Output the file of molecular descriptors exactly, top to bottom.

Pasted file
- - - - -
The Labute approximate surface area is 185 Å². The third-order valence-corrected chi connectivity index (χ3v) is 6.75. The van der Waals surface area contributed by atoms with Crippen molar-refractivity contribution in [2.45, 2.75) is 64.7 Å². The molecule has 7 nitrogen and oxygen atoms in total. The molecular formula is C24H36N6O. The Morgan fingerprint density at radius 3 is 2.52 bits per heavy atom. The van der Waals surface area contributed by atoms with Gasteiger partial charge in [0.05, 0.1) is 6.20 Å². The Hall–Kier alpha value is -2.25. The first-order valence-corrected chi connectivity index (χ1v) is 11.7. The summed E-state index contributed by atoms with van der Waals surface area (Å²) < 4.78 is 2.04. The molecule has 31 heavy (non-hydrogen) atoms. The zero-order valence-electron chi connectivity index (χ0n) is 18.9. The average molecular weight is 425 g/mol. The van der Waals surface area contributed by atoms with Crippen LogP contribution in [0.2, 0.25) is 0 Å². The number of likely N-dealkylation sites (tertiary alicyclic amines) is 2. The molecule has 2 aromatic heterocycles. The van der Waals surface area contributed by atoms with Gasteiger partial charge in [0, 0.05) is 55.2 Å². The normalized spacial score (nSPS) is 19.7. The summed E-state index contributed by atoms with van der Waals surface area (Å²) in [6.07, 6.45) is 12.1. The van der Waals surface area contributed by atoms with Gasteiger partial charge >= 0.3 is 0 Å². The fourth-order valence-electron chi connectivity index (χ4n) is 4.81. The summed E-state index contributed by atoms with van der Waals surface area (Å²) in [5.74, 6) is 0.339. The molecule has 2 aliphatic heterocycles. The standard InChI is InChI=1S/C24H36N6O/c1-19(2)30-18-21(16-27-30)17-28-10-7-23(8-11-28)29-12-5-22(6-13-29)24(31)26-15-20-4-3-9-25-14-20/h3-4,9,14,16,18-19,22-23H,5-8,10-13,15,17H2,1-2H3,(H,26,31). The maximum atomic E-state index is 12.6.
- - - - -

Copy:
The Labute approximate surface area is 185 Å². The third-order valence-corrected chi connectivity index (χ3v) is 6.75. The van der Waals surface area contributed by atoms with Crippen molar-refractivity contribution in [2.45, 2.75) is 64.7 Å². The molecule has 7 nitrogen and oxygen atoms in total. The molecular formula is C24H36N6O. The Morgan fingerprint density at radius 3 is 2.52 bits per heavy atom. The van der Waals surface area contributed by atoms with Gasteiger partial charge in [0.05, 0.1) is 6.20 Å². The Hall–Kier alpha value is -2.25. The first-order valence-corrected chi connectivity index (χ1v) is 11.7. The summed E-state index contributed by atoms with van der Waals surface area (Å²) < 4.78 is 2.04. The molecule has 31 heavy (non-hydrogen) atoms. The zero-order valence-electron chi connectivity index (χ0n) is 18.9. The average molecular weight is 425 g/mol. The van der Waals surface area contributed by atoms with Crippen LogP contribution in [0.2, 0.25) is 0 Å². The number of likely N-dealkylation sites (tertiary alicyclic amines) is 2. The molecule has 2 aromatic heterocycles. The van der Waals surface area contributed by atoms with Gasteiger partial charge in [0, 0.05) is 55.2 Å². The normalized spacial score (nSPS) is 19.7. The summed E-state index contributed by atoms with van der Waals surface area (Å²) in [6.07, 6.45) is 12.1. The van der Waals surface area contributed by atoms with Gasteiger partial charge >= 0.3 is 0 Å². The fourth-order valence-electron chi connectivity index (χ4n) is 4.81. The summed E-state index contributed by atoms with van der Waals surface area (Å²) in [5.74, 6) is 0.339. The molecule has 2 aliphatic heterocycles. The standard InChI is InChI=1S/C24H36N6O/c1-19(2)30-18-21(16-27-30)17-28-10-7-23(8-11-28)29-12-5-22(6-13-29)24(31)26-15-20-4-3-9-25-14-20/h3-4,9,14,16,18-19,22-23H,5-8,10-13,15,17H2,1-2H3,(H,26,31). The maximum atomic E-state index is 12.6.